THE GOOD BOY – A. L. Lee ( United States, 2015) 14’55”


A morality tale, “the good boy” is a film about a young boxer who accepts a challenge to fight a brute of a man only to discover his opponent has the mental capacity of a five year old. This is an unflinching look at what happens when you feel honor bound to doing something you know is morally wrong. “the good boy” is about the decisions we make and living with their consequences.


Director bio: A. L. Lee received an MFA in screenwriting from Columbia University. Her screenplay “The Legend of Pig-Eye”, which is an adaptation of the short story with the same title by Rick Bass, won the top prize in the Columbia University Screenwriting Awards.

She originally trained as a violinist at the Eastman School of Music and the New England Conservatory.

She live in New York City with her husband, two sons and two cats.

Director statement: I’d been studying the films of Krzysztof Kieslowski (Double Life of Veronique, Dekalog, Blue, White Red) when I was writing “the good boy”. Watching those masterpieces, you can’t help but think about moral dilemmas. Why do people knowingly decide to do something that they know is morally wrong?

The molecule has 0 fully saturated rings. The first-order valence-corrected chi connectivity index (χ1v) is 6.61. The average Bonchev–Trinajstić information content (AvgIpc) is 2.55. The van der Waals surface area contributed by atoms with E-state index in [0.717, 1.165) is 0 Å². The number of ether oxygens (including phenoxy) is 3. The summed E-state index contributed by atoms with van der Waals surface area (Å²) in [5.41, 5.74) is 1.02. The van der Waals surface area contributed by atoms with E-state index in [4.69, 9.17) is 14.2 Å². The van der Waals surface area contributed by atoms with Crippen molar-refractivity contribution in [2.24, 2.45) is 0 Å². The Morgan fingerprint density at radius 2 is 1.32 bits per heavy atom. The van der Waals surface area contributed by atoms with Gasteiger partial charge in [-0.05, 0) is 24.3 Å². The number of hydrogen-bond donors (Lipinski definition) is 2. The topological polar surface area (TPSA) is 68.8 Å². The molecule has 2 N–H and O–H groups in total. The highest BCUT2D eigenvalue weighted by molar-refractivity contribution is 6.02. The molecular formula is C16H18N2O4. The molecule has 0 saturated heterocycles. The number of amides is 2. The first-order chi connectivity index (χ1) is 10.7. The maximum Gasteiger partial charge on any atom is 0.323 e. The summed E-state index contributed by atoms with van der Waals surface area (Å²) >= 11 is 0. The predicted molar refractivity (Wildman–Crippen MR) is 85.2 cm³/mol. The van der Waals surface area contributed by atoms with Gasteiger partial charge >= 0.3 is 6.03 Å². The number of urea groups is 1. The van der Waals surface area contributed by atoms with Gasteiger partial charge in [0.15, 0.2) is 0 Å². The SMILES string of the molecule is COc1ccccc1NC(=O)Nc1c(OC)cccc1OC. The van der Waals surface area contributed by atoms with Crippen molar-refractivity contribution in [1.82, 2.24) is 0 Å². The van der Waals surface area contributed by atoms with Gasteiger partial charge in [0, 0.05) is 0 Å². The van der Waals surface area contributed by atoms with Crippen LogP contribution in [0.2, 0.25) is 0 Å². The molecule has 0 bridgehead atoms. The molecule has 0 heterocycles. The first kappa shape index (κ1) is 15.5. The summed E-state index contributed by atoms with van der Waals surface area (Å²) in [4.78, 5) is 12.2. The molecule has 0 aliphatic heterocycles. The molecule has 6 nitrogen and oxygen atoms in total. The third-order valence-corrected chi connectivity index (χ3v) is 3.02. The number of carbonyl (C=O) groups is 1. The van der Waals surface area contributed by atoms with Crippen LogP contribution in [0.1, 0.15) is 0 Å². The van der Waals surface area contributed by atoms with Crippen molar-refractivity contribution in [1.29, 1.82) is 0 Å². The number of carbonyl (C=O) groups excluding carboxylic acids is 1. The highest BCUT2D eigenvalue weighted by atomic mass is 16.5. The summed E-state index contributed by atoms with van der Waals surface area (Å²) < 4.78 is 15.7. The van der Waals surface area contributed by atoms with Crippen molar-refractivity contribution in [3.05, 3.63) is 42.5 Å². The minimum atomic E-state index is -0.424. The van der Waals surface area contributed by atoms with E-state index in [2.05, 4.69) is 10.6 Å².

I started to watch my own actions and the actions of my friends. I realized that it’s easy for most people to do the right thing if they believe they don’t have much at stake. But it’s just as easy for people to convince themselves that what’s at stake is more than what they’re willing to pay. Honor, loyalty, money, religion and even love are used on micro and global levels to justify our actions; even actions we know are morally abhorrent.

For Cal, the young boxer, what’s at stake is his deal with Ray. “No losin’, no forfeitin’.” He feels honor bound to Ray. The stake for Quinny is more tragic because what he wants is the love and respect of his step-father and the patrons of their bar. I wanted to explore the consequence of a room full of people, one after another, deciding to do what they know is morally wrong and how they justify their decisions to themselves.